Money is good and necessary. And it definitely will influence you when the time come to choose a job. It can absolutely be a good motivator. But is really the motivation companies are looking for? (Answer: rarely).

 

But money won’t be good enough if you’re going to be unchallenged, if you won’t grow or find any way kind of intrinsic motivation. Intrinsic motivation is the kind of motivation that comes from the inside. It is a mix of mastery, autonomy, and purpose. How can this company fuel your need for mastery, autonomy and purpose? Ask yourself this. When you find the answer, you will be better ready to answer the infamous “Why do you want to work here?” question.

 

 

6. Make Sure You Can Fit In Their Culture

 

Not an easy thing to do, because culture is the sum of all habits in a company, and a recruiter is just one part of it. But there are ways to scrutinize the culture of an organization.

 

Here is a list of questions that could uncover parts of the culture of the company. You will be able to tell, at the very least, if they are conservative or progressive, in a fixed mindset or growth mindset. You should then have a better idea as to if it’s a good place for you.

 

Questions to uncover parts of an organization’s culture

 

What happens when someone makes a huge mistake? How is failure perceived?

What are some initiatives from the staff that are still in place to this day?

How often do performance reviews take place? (Note: the more often the better. “Once a year” is starting to be considered ineffective and even detrimental in many markets).

How is individuality celebrated?

Can you give a few examples in which the organization walked the extra mile for the employees?

 

interview tips

 

7. Don’t try to impress them. Find your vocation and inspire them.

 

One thing that I figured along the way as I became a hiring manager is that those who kept talking about their past were impressing me, and those who kept talking about their future were inspiring me.

 

Your past experiences are useful to measure your sense of initiative, your knowledge, but doesn’t guarantee anything for the future as everything is so contextual. Your resume is a good piece of evidence concerning your past. I encourage you to talk about the future in your interview.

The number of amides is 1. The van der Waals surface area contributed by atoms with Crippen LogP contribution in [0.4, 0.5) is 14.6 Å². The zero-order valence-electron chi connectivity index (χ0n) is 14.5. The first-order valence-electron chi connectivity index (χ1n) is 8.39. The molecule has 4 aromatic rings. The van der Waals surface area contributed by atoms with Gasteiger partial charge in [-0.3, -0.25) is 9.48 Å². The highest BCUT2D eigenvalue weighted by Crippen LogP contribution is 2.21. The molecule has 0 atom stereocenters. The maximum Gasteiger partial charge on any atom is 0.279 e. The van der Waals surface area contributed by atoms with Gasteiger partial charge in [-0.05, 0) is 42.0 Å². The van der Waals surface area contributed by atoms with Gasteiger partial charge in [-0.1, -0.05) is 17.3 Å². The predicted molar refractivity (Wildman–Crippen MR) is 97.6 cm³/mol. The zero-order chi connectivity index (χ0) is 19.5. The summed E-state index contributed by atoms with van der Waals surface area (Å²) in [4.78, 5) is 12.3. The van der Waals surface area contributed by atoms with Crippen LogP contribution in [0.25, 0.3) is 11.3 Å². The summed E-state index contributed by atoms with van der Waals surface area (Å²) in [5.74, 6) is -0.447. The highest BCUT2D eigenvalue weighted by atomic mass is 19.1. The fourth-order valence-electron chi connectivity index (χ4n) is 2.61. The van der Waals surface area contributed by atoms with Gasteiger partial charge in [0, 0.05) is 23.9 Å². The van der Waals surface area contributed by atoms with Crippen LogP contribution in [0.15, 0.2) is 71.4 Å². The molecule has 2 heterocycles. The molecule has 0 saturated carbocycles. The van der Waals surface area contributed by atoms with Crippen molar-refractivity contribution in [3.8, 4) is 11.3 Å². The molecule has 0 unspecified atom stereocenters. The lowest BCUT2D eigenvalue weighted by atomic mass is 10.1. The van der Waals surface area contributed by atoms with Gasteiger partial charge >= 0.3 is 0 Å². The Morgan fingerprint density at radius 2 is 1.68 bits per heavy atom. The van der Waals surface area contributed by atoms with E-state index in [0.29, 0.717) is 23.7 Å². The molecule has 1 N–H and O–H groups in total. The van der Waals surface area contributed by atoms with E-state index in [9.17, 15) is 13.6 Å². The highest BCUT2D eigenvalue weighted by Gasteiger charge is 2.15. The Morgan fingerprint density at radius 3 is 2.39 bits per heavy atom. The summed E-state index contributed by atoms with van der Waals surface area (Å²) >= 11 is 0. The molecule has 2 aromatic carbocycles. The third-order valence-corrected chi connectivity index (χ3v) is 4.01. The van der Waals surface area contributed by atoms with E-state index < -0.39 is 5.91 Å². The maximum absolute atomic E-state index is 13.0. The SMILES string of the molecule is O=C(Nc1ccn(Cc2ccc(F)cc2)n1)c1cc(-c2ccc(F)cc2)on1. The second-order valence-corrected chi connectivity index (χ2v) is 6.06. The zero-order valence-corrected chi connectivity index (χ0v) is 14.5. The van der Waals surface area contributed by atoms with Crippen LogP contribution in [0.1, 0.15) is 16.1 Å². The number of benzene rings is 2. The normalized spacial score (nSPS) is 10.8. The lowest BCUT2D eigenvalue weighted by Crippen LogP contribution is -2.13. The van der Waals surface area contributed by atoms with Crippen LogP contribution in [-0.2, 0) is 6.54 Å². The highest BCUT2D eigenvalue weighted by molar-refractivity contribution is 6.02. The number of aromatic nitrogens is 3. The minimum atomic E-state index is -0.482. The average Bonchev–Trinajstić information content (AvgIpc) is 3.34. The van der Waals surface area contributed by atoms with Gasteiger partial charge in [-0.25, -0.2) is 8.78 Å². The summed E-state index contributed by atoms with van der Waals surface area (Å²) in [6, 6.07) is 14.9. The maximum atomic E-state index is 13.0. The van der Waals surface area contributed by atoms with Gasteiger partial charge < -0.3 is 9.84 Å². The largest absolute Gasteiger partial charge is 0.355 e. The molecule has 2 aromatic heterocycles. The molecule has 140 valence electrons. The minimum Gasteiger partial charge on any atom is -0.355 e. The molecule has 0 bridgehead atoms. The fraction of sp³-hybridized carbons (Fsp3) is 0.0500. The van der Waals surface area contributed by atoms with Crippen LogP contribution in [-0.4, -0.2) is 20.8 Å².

Find your vocation and put it in the spotlight. Talk about why you get up in the morning. What impact you want to have on this world. What do you want to bring to society. This has much better chances of inspiring. Coupled with your experience, it can be a winning combination.

 

If you’re not sure you found your vocation, read my article Why you should focus on your Why. What you will read in there changed my life and the way I approached my career, and helped me find my vocation.

 

 

8. Ask them how they can help you fulfill your vocation

 

In the previous point, I stated that finding your vocation can help you inspire recruiters during an interview. A vocation, once it’s found (and it will evolve with time as well) is not something to be taken lightly. It is a call to achieve something greater than ourselves, and that’s greater than our career. It’s not something that can be easily found (I figured out mine at 38 years old). But it’s worth starting to think about it now!

 

 

If you find your vocation, you know you’ll be working towards fulfilling it, with or without your employer. So you might as well try to find a place that supports your vocation and can leverage it to achieve their own goal. It’s a win-win situation. But getting there can be a lifetime achievement. So start working on it now, will you?

 

Author Details
I’m the founder of the blog Primos Populi, which means “People First”. I created this blog to inspire organizations to adopt a human-centric approach to management and bring back people as the core of their workplace. Because the work world isn’t going to change itself. As a manger, I prefer to use a “people first, the rest will follow” kind of approach. My favorite topics are organizational culture, psychologically safe work environments, and lowering the center of gravity of the decision making process. I cultivate people’s awesomeness.